Despite a cheerfully self-deprecating stance, London’s Barracudas offered quite an enjoyable sentimental journey through assorted American traditions on Drop Out.
Some tunes plunged headlong into dense, ringing folk-rock – see Violent Times or I Saw My Death in a Dream Last Night for an update of The Byrds on a gloomy day.
Surf tunes like Summer Fun and His Last Summer tried a little too hard for laughs to overcome fundamental flimsiness but were fun and couldn’t be faulted on attitude.
After abandoning a second album (four tracks from which were salvaged and released as House of Kicks) and losing drummer Nick Turner to the nascent Lords of the New Church, Canadian singer Jeremy Gluck and Bahamas-born guitarist Robin Wills assembled a new Barracudas and recorded the wonderful Mean Time, produced by Pete Gage (ex-Vinegar Joe), who also added evocative keyboards to the LP.
Reclaiming more than half of the unreleased album’s songs, The Barracudas here sounded like a younger Flamin’ Groovies.
In fact, this five-piece line-up – easily The Barracudas’ best – featured ex-Groovie guitarist Chris Wilson. An effortless and catchy ’60sish blend of punky pop, vintage Rock & Roll, mock Merseybeat, snarly mild psychedelia and Byrdsy 12-string folk-rock.
The 1983 live LP, packaged and recorded so amateurishly as to resemble a bootleg, had a few original songs from the two preceding albums but mostly consisted of covers like Seven and Seven Is, You’re Gonna Miss Me and Fortunate Son. The performances rocked out enthusiastically, but the miserable sound quality was an insurmountable obstacle to enjoyment.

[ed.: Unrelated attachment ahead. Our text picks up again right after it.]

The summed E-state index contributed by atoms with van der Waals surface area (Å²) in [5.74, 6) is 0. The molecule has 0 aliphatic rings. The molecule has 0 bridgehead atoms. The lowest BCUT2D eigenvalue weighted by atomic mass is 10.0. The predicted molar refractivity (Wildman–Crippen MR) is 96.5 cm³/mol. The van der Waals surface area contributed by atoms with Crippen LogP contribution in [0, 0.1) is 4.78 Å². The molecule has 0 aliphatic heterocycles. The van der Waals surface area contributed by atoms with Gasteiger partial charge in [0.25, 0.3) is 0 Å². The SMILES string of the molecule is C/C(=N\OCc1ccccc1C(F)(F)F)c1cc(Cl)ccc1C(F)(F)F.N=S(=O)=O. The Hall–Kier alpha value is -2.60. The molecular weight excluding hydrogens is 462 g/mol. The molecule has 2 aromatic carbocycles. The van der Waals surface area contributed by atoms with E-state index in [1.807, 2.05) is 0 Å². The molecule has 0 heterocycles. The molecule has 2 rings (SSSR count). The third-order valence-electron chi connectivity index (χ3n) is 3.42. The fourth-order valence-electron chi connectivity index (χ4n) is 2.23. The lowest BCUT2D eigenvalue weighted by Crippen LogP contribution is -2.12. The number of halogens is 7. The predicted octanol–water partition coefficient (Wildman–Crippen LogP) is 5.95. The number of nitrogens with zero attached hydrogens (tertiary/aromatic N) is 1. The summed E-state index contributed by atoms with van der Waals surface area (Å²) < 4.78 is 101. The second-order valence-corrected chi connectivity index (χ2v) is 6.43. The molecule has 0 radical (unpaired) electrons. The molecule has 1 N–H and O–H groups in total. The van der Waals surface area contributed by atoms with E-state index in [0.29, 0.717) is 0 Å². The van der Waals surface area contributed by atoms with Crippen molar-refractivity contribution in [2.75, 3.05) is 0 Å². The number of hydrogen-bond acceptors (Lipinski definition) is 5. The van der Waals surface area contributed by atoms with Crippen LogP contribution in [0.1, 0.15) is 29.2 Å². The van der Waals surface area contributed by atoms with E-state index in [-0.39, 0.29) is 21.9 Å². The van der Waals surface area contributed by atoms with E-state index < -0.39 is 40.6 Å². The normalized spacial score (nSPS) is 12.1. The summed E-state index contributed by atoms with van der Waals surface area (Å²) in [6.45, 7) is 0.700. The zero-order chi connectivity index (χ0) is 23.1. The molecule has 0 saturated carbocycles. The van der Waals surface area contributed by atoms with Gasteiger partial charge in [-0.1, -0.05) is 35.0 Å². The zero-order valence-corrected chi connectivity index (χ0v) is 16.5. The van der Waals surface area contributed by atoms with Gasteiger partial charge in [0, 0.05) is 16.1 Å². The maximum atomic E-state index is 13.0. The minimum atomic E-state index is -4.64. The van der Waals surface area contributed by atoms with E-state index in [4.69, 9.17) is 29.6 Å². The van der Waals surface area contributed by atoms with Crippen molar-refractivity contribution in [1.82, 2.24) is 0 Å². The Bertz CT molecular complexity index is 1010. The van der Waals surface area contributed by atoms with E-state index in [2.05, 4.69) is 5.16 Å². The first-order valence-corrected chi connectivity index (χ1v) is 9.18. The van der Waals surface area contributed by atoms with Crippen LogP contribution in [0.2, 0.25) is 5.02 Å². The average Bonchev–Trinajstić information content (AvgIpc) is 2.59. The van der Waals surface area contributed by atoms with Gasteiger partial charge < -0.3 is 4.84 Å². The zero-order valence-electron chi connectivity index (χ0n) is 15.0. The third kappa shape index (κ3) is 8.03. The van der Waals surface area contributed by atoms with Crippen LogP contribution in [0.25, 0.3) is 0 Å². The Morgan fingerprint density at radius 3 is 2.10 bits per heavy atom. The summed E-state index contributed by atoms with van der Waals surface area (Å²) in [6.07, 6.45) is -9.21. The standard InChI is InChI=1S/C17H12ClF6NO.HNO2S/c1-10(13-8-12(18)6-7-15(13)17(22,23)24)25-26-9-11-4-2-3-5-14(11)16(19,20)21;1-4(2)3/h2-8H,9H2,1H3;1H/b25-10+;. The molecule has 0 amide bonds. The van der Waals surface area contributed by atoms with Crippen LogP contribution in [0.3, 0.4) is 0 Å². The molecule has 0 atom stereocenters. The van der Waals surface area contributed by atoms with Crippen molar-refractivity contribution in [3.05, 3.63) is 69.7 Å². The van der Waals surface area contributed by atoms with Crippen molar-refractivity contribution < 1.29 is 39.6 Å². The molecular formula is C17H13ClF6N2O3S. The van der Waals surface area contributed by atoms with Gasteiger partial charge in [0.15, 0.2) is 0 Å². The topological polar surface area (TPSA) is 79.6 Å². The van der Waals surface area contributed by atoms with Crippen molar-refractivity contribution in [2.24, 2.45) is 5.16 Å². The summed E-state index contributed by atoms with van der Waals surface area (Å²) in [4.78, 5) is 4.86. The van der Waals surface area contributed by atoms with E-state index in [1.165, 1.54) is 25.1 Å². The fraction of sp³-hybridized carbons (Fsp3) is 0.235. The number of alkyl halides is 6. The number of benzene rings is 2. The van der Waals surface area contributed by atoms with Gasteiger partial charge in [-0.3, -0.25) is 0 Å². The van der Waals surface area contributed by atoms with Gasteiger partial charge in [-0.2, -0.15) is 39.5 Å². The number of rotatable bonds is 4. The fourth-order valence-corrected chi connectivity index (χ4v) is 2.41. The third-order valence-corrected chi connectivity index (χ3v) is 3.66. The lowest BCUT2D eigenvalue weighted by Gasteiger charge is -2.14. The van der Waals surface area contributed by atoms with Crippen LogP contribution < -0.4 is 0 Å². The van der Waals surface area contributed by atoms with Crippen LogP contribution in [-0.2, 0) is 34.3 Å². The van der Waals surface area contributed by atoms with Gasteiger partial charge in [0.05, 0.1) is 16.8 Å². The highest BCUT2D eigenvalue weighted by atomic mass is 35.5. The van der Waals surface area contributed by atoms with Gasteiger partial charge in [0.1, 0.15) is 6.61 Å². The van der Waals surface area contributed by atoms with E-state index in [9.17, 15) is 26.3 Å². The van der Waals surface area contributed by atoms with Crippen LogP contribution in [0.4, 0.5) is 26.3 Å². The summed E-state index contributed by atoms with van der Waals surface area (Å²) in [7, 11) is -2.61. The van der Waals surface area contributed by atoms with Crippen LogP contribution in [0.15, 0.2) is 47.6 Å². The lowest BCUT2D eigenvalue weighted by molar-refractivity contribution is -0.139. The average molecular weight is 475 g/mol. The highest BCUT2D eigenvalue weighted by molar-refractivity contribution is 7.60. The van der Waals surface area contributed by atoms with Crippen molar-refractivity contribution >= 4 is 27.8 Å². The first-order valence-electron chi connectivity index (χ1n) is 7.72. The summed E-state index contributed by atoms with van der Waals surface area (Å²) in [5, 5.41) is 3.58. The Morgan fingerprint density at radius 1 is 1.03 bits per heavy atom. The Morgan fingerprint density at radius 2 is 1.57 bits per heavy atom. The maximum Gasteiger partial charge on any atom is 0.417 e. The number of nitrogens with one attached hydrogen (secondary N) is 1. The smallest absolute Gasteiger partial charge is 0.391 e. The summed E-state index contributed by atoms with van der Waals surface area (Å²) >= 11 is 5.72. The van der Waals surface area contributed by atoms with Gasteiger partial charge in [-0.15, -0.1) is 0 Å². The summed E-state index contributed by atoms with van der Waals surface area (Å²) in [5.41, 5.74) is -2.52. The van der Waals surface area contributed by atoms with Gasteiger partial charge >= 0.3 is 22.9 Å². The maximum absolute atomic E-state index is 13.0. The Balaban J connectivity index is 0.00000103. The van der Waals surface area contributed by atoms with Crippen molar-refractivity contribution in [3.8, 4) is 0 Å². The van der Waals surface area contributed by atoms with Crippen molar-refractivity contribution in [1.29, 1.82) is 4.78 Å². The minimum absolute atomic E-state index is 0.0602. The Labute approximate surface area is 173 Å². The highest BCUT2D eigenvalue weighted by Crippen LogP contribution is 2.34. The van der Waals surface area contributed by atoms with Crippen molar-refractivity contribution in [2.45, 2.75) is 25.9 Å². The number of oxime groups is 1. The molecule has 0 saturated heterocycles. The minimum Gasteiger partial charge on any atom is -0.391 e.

After making a third album, Endeavour to Persevere, The Barracudas disbanded at the end of 1984.
While assorted European labels issued compilations (I Wish It Could Be 1965 Again), outtake collections (The Big Gap) and archival concert albums (Live in Madrid, a terrible 1984 show but with better sound than the French live LP), Gluck made a musically unrelated solo LP in collaboration with Nikki Sudden and Epic Soundtracks (both ex-Swell Maps), Rowland S. Howard (Birthday Party) and Gun Club leader Jeffrey Lee Pierce (on guitar).
Various permutations of that gang played Gluck/Sudden compositions in simple recordings that had a nice, casual feel.
Stylistic variety – from acoustic guitars to near-noise – kept I Knew Buffalo Bill interesting, but Gluck’s artless voice didn’t really suit the material. The same crew later reassembled to cut an EP, Burning Skulls Rise.
For his part, Wills made a pair of albums with a group called The Fortunate Sons (originally a trio, but later a quartet with Chris Wilson), whose bassist wound up in The Barracudas when Wills and Gluck decided to restart the band in early 1989. The first order of business was to polish up the tapes of the lost second album from 1982.
House of Kicks‘ belated release as Garbage Dump wasn’t exactly the Rosetta Stone of 80s music, but it was a potent dose of solid garage rock, albeit without the same tuneful charm as Mean Time (with which it shared eight songs).
Overall, the biggest failings were the vocals, which were hoarsely unattractive and rather weak in the harmony department, and the unimaginative, overly nostalgic production style. The World’s A Burn was a six-track compilation of singles.